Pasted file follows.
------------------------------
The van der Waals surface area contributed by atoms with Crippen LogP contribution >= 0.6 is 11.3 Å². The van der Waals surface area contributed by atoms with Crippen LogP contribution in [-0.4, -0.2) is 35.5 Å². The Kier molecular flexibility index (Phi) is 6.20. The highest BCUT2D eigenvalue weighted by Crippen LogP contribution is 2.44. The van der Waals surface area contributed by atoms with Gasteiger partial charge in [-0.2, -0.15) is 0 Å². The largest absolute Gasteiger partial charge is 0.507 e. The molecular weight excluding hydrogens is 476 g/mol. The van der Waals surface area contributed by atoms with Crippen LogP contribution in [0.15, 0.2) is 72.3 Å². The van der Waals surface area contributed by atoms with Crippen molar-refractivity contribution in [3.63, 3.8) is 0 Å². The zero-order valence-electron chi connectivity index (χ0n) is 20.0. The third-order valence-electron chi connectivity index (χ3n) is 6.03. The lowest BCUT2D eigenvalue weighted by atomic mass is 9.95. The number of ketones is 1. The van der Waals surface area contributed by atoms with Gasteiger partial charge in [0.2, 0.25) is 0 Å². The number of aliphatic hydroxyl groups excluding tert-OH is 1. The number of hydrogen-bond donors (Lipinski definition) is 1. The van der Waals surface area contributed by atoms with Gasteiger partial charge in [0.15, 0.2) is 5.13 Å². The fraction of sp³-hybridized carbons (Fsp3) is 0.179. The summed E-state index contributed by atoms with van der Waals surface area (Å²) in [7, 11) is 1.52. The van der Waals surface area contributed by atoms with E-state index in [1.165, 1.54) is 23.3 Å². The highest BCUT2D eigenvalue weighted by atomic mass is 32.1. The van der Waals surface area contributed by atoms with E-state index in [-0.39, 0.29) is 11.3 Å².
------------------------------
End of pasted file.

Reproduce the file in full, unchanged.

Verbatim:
The van der Waals surface area contributed by atoms with Crippen LogP contribution >= 0.6 is 11.3 Å². The van der Waals surface area contributed by atoms with Crippen LogP contribution in [-0.4, -0.2) is 35.5 Å². The Kier molecular flexibility index (Phi) is 6.20. The highest BCUT2D eigenvalue weighted by Crippen LogP contribution is 2.44. The van der Waals surface area contributed by atoms with Gasteiger partial charge in [-0.2, -0.15) is 0 Å². The largest absolute Gasteiger partial charge is 0.507 e. The molecular weight excluding hydrogens is 476 g/mol. The van der Waals surface area contributed by atoms with Crippen LogP contribution in [0.15, 0.2) is 72.3 Å². The van der Waals surface area contributed by atoms with Crippen molar-refractivity contribution in [3.63, 3.8) is 0 Å². The zero-order valence-electron chi connectivity index (χ0n) is 20.0. The third-order valence-electron chi connectivity index (χ3n) is 6.03. The lowest BCUT2D eigenvalue weighted by atomic mass is 9.95. The number of ketones is 1. The van der Waals surface area contributed by atoms with Gasteiger partial charge in [0.2, 0.25) is 0 Å². The number of aliphatic hydroxyl groups excluding tert-OH is 1. The number of hydrogen-bond donors (Lipinski definition) is 1. The van der Waals surface area contributed by atoms with Gasteiger partial charge in [0.15, 0.2) is 5.13 Å². The fraction of sp³-hybridized carbons (Fsp3) is 0.179. The summed E-state index contributed by atoms with van der Waals surface area (Å²) in [7, 11) is 1.52. The van der Waals surface area contributed by atoms with E-state index in [1.165, 1.54) is 23.3 Å². The highest BCUT2D eigenvalue weighted by atomic mass is 32.1. The van der Waals surface area contributed by atoms with E-state index in [-0.39, 0.29) is 11.3 Å².